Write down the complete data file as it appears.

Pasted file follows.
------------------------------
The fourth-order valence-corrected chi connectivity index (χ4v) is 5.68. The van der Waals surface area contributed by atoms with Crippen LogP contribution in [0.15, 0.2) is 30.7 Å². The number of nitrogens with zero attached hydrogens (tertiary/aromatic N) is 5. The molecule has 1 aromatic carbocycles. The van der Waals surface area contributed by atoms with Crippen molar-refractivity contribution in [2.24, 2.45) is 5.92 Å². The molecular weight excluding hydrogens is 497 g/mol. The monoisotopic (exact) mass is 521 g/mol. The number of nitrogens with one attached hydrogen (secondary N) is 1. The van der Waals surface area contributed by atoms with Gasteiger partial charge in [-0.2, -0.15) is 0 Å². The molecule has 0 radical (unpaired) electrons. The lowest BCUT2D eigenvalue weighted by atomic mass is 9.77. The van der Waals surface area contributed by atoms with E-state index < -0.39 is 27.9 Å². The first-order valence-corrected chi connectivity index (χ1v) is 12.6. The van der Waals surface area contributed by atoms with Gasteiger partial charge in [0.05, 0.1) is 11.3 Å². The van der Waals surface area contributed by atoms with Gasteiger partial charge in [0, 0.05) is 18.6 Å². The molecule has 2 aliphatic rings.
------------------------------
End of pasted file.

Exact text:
The fourth-order valence-corrected chi connectivity index (χ4v) is 5.68. The van der Waals surface area contributed by atoms with Crippen LogP contribution in [0.15, 0.2) is 30.7 Å². The number of nitrogens with zero attached hydrogens (tertiary/aromatic N) is 5. The molecule has 1 aromatic carbocycles. The van der Waals surface area contributed by atoms with Crippen molar-refractivity contribution in [2.24, 2.45) is 5.92 Å². The molecular weight excluding hydrogens is 497 g/mol. The monoisotopic (exact) mass is 521 g/mol. The number of nitrogens with one attached hydrogen (secondary N) is 1. The van der Waals surface area contributed by atoms with Gasteiger partial charge in [-0.2, -0.15) is 0 Å². The molecule has 0 radical (unpaired) electrons. The lowest BCUT2D eigenvalue weighted by atomic mass is 9.77. The van der Waals surface area contributed by atoms with E-state index < -0.39 is 27.9 Å². The first-order valence-corrected chi connectivity index (χ1v) is 12.6. The van der Waals surface area contributed by atoms with Gasteiger partial charge in [0.05, 0.1) is 11.3 Å². The van der Waals surface area contributed by atoms with Gasteiger partial charge in [0, 0.05) is 18.6 Å². The molecule has 2 aliphatic rings.